To Be Truly Customer-Centric, You May Need to Change Your Conversations

A business that’s succeeding at CRM (and that means the discipline of CRM, not the technology) will have come to some realizations. First off, even though the business no longer controls the conversation with the customer, that conversation has never been more important to pay attention to and to respond to in a coherent and, when possible, personalized way.

Second, it’s critical to realize that these relationships are a key part of the customer experience, especially in the era of the social customer. And customer experience, ultimately, is everything. Third, when you try to de-emphasize the customer relationship in favor of the things you’re comfortable focusing on as a business, everything in the business is likely to suffer.

Hitting the Nail on the Head

That was something that jumped out of last week’s open letter from an anonymous Research In Motion employee to the company’s management. The writer listed focus on the customer experience as the No. 1 thing that RIM could do to regain its mojo:

“Let’s obsess about what is best for the end user. We often make product decisions based on strategic alignment, partner requests or even legal advice — the end user doesn’t care. We simply have to admit that Apple is nailing this and it is one of the reasons they have people lining up overnight at stores around the world, and products sold out for months.”

This anonymous employee is nailing it, too — things like strategic alignment, partner requests and legal advice are important, but they should never take priority over the customer experience. They’re parts of the puzzle added for the benefit of the business, not the customer, and so the customer has little concern for them.

But the C-level executives at a company like RIM love those sorts of things — they’re the aspects of the business they feel they have control over. It’s far easier to talk to other individuals in their industry than it is to venture out into the unruly places where customers reside — either virtually or actually. And besides, as most C-level execs will tell you, talking to the customer is not their job.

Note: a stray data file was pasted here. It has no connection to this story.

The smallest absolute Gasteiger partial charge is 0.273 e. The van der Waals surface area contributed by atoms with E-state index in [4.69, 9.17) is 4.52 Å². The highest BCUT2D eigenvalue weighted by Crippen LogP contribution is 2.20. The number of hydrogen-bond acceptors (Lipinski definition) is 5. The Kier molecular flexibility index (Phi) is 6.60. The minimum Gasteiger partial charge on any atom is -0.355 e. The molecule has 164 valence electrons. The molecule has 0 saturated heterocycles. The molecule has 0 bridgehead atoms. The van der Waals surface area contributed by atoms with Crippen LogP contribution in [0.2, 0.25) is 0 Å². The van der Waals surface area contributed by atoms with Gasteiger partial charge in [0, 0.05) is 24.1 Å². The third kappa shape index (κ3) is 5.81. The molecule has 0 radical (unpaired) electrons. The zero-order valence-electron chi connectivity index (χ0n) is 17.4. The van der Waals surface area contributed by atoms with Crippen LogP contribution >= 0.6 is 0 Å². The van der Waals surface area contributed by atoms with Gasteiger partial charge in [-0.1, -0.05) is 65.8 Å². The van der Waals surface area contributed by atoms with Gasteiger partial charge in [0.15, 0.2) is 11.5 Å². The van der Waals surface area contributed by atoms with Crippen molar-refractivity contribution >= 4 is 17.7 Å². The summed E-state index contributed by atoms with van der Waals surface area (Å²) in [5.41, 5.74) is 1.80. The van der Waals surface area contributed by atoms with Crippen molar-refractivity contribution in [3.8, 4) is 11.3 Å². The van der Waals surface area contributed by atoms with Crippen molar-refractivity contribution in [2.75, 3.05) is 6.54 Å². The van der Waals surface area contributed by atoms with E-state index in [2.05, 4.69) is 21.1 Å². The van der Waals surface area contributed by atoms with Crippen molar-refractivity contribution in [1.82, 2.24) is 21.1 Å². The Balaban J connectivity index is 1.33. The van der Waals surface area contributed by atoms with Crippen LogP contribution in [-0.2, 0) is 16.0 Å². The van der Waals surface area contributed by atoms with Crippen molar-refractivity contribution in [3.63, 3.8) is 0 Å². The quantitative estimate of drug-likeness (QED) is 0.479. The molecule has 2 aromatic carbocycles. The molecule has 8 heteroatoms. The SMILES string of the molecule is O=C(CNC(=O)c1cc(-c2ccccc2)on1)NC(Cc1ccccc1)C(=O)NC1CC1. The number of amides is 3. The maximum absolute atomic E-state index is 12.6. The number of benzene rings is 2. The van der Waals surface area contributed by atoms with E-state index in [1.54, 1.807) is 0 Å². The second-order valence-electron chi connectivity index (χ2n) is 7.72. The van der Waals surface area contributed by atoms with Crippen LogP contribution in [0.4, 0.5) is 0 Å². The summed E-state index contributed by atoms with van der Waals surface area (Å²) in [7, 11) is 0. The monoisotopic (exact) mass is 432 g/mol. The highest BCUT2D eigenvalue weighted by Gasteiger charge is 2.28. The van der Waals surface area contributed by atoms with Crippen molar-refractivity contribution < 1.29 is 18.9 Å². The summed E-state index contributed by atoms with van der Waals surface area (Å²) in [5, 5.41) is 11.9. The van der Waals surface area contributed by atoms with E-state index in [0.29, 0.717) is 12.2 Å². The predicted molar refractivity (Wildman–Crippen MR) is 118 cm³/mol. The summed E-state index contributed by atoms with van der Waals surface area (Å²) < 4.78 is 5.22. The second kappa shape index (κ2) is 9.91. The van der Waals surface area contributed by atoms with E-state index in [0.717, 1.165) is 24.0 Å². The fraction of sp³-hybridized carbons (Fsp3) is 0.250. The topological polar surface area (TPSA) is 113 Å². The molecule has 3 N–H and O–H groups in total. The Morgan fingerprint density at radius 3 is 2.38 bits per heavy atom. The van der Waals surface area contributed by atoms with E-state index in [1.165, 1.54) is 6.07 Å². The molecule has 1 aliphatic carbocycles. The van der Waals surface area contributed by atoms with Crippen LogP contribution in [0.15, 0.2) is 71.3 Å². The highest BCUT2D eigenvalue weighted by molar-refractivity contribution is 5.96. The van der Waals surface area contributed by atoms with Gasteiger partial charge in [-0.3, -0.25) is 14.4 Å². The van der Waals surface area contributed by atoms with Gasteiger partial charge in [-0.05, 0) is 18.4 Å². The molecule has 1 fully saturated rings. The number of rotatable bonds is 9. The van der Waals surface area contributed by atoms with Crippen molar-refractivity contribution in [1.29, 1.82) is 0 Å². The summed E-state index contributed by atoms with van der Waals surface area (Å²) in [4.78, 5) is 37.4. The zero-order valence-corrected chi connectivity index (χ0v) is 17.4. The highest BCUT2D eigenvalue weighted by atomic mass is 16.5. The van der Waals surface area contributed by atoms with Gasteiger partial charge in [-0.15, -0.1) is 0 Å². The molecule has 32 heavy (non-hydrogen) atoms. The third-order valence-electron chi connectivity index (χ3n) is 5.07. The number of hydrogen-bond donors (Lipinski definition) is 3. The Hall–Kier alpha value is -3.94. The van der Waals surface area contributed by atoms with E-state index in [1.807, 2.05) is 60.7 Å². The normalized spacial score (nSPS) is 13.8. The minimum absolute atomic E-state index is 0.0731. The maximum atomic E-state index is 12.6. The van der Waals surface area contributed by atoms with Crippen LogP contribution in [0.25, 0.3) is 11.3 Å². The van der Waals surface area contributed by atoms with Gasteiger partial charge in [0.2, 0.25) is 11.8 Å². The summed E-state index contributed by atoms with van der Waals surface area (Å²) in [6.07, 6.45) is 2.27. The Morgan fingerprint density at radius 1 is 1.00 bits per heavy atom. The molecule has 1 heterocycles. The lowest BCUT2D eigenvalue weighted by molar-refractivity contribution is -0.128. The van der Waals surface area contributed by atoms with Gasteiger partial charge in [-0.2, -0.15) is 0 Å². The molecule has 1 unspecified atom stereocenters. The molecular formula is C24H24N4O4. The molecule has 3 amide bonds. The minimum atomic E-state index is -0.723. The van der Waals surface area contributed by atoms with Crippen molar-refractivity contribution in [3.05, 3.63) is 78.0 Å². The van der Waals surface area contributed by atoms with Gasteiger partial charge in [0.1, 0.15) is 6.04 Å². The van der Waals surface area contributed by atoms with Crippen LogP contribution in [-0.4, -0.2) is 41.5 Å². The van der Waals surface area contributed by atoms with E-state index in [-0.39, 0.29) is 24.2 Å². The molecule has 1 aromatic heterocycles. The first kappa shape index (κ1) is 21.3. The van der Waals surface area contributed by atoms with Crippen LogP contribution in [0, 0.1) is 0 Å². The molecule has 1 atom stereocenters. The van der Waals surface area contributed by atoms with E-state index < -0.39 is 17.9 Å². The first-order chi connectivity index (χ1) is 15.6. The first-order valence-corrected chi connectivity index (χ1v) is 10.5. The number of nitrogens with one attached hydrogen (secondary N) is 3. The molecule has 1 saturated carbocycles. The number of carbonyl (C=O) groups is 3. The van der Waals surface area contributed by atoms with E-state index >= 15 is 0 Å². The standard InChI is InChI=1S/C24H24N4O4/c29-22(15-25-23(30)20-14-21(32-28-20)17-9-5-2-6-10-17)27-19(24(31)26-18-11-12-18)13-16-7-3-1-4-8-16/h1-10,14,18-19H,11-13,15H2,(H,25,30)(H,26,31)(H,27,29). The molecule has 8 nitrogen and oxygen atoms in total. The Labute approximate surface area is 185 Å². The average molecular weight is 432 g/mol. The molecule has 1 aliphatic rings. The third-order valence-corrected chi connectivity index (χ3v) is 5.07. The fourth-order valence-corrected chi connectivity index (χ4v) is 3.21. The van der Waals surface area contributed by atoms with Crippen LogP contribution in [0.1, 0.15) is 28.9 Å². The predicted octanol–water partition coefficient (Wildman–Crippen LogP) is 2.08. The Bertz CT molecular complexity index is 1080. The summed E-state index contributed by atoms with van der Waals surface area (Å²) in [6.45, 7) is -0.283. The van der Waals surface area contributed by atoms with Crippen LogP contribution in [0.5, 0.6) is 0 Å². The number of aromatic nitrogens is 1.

Figuring Out What’s Best

How do you obsess over what’s best for the end user if you lack not just the mechanisms to observe and understand what “what’s best” looks like, but also the will to start observing? Too many companies have deluded themselves into thinking they were smart enough to guess what customers wanted, and that delusion permitted them to move other business concerns to the front burner — resulting in conditions like those that plague RIM (and a legion of other businesses).

If your CRM approach is right, that will never happen, because you will constantly be reminded of what your customers actually want.

Smart, thoughtful participants in good conversations ask questions and listen — they don’t just talk, because they realizes that if they’re the only one speaking, they’ll be unlikely to learn anything. Neither do they merely listen.

There’s not much value in passively receiving information from customers if they’re not talking about anything that’s important to you. Instead, businesses need to start viewing themselves as “peers” in these conversations, while at the same time engaging strategically when they need to learn specific things.

Imagination and insight into your customers are mandatory if you are to make the conversation both the one your customers wish to have with you and the one that will deliver insight to your business.

In a CRM environment, where the power of the conversation is manifesting itself ever more clearly as customers become more social, the business that knows how to stay focused on what the customers are saying without being distracted by other internally focused conversations stands a far greater chance of success.

CRM Buyer columnist Chris Bucholtz blogs about CRM at the CRM Outsiders. He has been a technology journalist for 17 years and has immersed himself in the world of CRM since 2006. When he's not wearing his business and technology geek hat, he's wearing his airplane geek hat; he's written three books on World War II aviation.

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